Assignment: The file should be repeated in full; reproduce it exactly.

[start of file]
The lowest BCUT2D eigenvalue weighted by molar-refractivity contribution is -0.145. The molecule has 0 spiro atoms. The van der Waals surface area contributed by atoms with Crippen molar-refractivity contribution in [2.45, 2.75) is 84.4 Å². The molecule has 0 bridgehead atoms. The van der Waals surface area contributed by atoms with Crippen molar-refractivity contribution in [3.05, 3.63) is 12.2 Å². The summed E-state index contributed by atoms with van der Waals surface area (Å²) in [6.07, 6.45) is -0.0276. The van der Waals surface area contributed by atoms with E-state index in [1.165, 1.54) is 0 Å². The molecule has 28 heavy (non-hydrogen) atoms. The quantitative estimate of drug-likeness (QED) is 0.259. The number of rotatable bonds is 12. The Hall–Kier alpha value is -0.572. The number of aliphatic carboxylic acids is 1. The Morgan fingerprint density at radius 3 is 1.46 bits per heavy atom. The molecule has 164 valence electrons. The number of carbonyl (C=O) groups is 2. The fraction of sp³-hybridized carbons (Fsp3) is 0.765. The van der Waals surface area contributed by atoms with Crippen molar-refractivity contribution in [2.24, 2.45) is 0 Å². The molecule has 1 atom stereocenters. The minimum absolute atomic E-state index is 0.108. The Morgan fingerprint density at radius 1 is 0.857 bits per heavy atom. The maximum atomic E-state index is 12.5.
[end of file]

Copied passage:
The lowest BCUT2D eigenvalue weighted by molar-refractivity contribution is -0.145. The molecule has 0 spiro atoms. The van der Waals surface area contributed by atoms with Crippen molar-refractivity contribution in [2.45, 2.75) is 84.4 Å². The molecule has 0 bridgehead atoms. The van der Waals surface area contributed by atoms with Crippen molar-refractivity contribution in [3.05, 3.63) is 12.2 Å². The summed E-state index contributed by atoms with van der Waals surface area (Å²) in [6.07, 6.45) is -0.0276. The van der Waals surface area contributed by atoms with E-state index in [1.165, 1.54) is 0 Å². The molecule has 28 heavy (non-hydrogen) atoms. The quantitative estimate of drug-likeness (QED) is 0.259. The number of rotatable bonds is 12. The Hall–Kier alpha value is -0.572. The number of aliphatic carboxylic acids is 1. The Morgan fingerprint density at radius 3 is 1.46 bits per heavy atom. The molecule has 164 valence electrons. The number of carbonyl (C=O) groups is 2. The fraction of sp³-hybridized carbons (Fsp3) is 0.765. The van der Waals surface area contributed by atoms with Crippen molar-refractivity contribution in [2.24, 2.45) is 0 Å². The molecule has 1 atom stereocenters. The minimum absolute atomic E-state index is 0.108. The Morgan fingerprint density at radius 1 is 0.857 bits per heavy atom. The maximum atomic E-state index is 12.5.